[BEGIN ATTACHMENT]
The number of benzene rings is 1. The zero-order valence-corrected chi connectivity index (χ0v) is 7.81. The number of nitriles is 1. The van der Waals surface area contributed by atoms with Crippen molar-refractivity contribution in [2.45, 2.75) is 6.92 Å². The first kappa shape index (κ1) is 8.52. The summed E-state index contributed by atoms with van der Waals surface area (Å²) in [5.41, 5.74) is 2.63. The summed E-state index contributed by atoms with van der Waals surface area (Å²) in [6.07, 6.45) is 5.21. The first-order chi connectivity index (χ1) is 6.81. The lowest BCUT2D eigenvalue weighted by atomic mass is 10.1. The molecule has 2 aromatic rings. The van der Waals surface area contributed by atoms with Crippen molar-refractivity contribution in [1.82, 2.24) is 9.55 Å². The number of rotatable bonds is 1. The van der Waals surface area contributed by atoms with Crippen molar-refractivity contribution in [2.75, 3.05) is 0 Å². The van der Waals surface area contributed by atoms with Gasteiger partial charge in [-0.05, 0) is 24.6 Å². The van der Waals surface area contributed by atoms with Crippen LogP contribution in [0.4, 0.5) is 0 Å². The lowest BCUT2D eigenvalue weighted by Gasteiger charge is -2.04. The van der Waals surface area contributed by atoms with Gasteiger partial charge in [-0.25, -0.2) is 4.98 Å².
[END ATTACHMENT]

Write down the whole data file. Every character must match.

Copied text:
The number of benzene rings is 1. The zero-order valence-corrected chi connectivity index (χ0v) is 7.81. The number of nitriles is 1. The van der Waals surface area contributed by atoms with Crippen molar-refractivity contribution in [2.45, 2.75) is 6.92 Å². The first kappa shape index (κ1) is 8.52. The summed E-state index contributed by atoms with van der Waals surface area (Å²) in [5.41, 5.74) is 2.63. The summed E-state index contributed by atoms with van der Waals surface area (Å²) in [6.07, 6.45) is 5.21. The first-order chi connectivity index (χ1) is 6.81. The lowest BCUT2D eigenvalue weighted by atomic mass is 10.1. The molecule has 2 aromatic rings. The van der Waals surface area contributed by atoms with Crippen molar-refractivity contribution in [1.82, 2.24) is 9.55 Å². The number of rotatable bonds is 1. The van der Waals surface area contributed by atoms with Crippen molar-refractivity contribution in [2.75, 3.05) is 0 Å². The van der Waals surface area contributed by atoms with Gasteiger partial charge in [-0.05, 0) is 24.6 Å². The van der Waals surface area contributed by atoms with Crippen LogP contribution in [0.4, 0.5) is 0 Å². The lowest BCUT2D eigenvalue weighted by Gasteiger charge is -2.04. The van der Waals surface area contributed by atoms with Gasteiger partial charge in [-0.25, -0.2) is 4.98 Å².